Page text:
RAGBRAI is more than just a ride: It’s the scenic, historic and quirky towns that line its route
It’s not the destination, it’s the journey, it’s been said.
But sometimes, it is a little about the destination.
The Register’s Annual Great Bicycle Ride Across Iowa is an opportunity for riders to test their endurance and commune with other bikers in an epic, seven-day adventure, while taking in Iowa’s landscapes.
But the towns riders pass through and the ones they lay their heads down in have almost as much to offer as the riding itself.
RAGBRAI riders will make their 426-mile trek July 25-31, resuming an annual tradition paused in 2020 because of the COVID-19 pandemic. These towns along the route have natural beauty, architectural history and other attractions that riders just might want to circle back for after the ride is over.
Sunday, July 25 (Le Mars to Sac City)
Launch point: Le Mars is hosting the start of the ride for the second time — it also served in that role in 2005. It’s not hard to get the scoop on why RAGBRAI would return: Le Mars, home to the Blue Bunny ice cream plant, is Iowa’s unquestioned ice cream capital. What better way to start the trip than with some Rocky Road?
Overnight town: Sac City will have its debut as an overnight stop this year after serving as a pass-through town in 1975, 1995 and 2012. Staying the night there will give riders the opportunity to see a rare sight: the world’s largest popcorn ball, assembled by volunteers in 2016.Weighing a “popping” 9,370 pounds, it’s housed in its own special structure on the grounds of the Sac City Museum.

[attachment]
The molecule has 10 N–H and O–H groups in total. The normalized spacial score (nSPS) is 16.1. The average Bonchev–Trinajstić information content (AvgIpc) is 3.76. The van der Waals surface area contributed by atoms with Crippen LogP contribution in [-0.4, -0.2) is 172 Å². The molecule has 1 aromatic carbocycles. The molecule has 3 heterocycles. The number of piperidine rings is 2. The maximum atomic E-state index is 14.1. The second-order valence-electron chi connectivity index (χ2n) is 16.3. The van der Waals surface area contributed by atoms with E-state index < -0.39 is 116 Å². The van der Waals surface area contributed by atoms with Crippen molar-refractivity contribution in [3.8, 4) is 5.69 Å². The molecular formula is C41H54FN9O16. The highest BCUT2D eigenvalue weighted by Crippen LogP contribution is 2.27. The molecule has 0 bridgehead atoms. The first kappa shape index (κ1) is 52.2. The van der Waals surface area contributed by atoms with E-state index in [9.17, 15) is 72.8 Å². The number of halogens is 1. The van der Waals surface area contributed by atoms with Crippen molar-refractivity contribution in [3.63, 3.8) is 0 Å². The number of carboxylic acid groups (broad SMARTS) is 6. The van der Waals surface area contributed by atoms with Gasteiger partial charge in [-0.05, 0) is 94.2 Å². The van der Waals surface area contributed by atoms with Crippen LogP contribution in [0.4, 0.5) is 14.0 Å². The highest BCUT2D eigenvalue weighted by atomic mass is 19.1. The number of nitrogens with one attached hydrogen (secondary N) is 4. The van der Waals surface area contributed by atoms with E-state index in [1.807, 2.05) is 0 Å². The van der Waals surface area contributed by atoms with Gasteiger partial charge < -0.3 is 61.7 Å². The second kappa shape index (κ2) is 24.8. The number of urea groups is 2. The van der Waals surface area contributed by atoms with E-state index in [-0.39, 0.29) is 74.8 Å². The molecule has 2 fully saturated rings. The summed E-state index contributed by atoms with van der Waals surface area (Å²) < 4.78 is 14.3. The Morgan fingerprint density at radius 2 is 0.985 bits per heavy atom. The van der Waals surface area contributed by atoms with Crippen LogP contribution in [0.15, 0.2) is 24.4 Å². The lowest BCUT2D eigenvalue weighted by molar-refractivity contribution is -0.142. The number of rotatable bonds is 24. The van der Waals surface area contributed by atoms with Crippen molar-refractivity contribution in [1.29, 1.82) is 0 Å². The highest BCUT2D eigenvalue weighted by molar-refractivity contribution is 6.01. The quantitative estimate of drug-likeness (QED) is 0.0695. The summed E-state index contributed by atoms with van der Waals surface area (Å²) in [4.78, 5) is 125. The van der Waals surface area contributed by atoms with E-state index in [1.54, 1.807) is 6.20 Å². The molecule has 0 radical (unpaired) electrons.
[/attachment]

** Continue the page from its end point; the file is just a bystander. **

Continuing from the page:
Along the route: Cleghorn may not be New York City, but it has its own Central Park. Cleghorn also has an arboretum with trees planted by Marcus-Meriden-Cleghorn Middle School students, staff and volunteers.
Monday, July 26 (Sac City to Fort Dodge)
Overnight town: Fort Dodge has been one of the most popular towns as an overnight RAGBRAI stop. This year marks its sixth time in that role, beginning with the inaugural ride in 1973. The town also has some gems to admire, such as a 10-foot-tall replica of the Cardiff Giant that was at the center of an international 19th-century hoax about the discovery of a huge, petrified man. And with almost 20,000 square feet of water surface, the Rosedale Rapids Aquatic Center could well be the most impressive municipal pool complex in Iowa.
Along the route: You’ll know you’re riding through Moorland, which might qualify as tiny with a population of just over 200, when you pass the town church. Our Lady of Good Counsel is more than a century old, financed with donations from residents and complete with stained-glass windows donated by parishioners. Another favorite place to pause is Lytton, which claims to be the homemade pie capital of Iowa. And though it has just 4,290 people, Cherokee has its own symphony orchestra.
Tuesday, July 27 (Fort Dodge to Iowa Falls)
Overnight town: In a blast from the past, Iowa Falls will host for the fourth time, and the first in 17 years. The town, with its cliff-lined stretch of the Iowa River, is one of the most scenic in Iowa, with a bevy of natural beauties that includes the Calkins Nature Area and the Rock Run Creek Trail and Bridge. Don’t miss the Swinging Bridge and the Timbukbrü microbrewery, which opened its Iowa Falls location in 2020.